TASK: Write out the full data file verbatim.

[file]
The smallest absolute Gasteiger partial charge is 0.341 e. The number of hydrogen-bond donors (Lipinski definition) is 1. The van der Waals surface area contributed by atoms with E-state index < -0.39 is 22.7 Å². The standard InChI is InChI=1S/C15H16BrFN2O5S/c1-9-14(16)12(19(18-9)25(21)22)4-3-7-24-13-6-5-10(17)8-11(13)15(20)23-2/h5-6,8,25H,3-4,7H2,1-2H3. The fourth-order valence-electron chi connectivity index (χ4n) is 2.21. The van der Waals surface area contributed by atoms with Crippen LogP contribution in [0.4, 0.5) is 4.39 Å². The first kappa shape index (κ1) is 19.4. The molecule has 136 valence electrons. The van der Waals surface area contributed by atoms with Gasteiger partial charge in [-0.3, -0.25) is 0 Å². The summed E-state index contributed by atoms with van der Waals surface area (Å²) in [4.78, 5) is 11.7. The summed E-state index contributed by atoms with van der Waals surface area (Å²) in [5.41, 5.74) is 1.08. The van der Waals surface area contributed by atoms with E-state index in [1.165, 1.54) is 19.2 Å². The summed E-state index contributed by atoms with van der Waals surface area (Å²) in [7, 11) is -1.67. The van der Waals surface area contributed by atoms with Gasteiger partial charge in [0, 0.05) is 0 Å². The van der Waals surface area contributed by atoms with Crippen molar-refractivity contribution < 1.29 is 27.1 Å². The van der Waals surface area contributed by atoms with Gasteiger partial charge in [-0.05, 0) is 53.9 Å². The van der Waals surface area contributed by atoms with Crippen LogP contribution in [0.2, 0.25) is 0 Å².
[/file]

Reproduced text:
The smallest absolute Gasteiger partial charge is 0.341 e. The number of hydrogen-bond donors (Lipinski definition) is 1. The van der Waals surface area contributed by atoms with E-state index < -0.39 is 22.7 Å². The standard InChI is InChI=1S/C15H16BrFN2O5S/c1-9-14(16)12(19(18-9)25(21)22)4-3-7-24-13-6-5-10(17)8-11(13)15(20)23-2/h5-6,8,25H,3-4,7H2,1-2H3. The fourth-order valence-electron chi connectivity index (χ4n) is 2.21. The van der Waals surface area contributed by atoms with Crippen LogP contribution in [0.4, 0.5) is 4.39 Å². The first kappa shape index (κ1) is 19.4. The molecule has 136 valence electrons. The van der Waals surface area contributed by atoms with Gasteiger partial charge in [-0.3, -0.25) is 0 Å². The summed E-state index contributed by atoms with van der Waals surface area (Å²) in [4.78, 5) is 11.7. The summed E-state index contributed by atoms with van der Waals surface area (Å²) in [5.41, 5.74) is 1.08. The van der Waals surface area contributed by atoms with E-state index in [1.165, 1.54) is 19.2 Å². The summed E-state index contributed by atoms with van der Waals surface area (Å²) in [7, 11) is -1.67. The van der Waals surface area contributed by atoms with Gasteiger partial charge in [0, 0.05) is 0 Å². The van der Waals surface area contributed by atoms with Crippen molar-refractivity contribution < 1.29 is 27.1 Å². The van der Waals surface area contributed by atoms with Gasteiger partial charge in [-0.05, 0) is 53.9 Å². The van der Waals surface area contributed by atoms with Crippen LogP contribution in [0.2, 0.25) is 0 Å².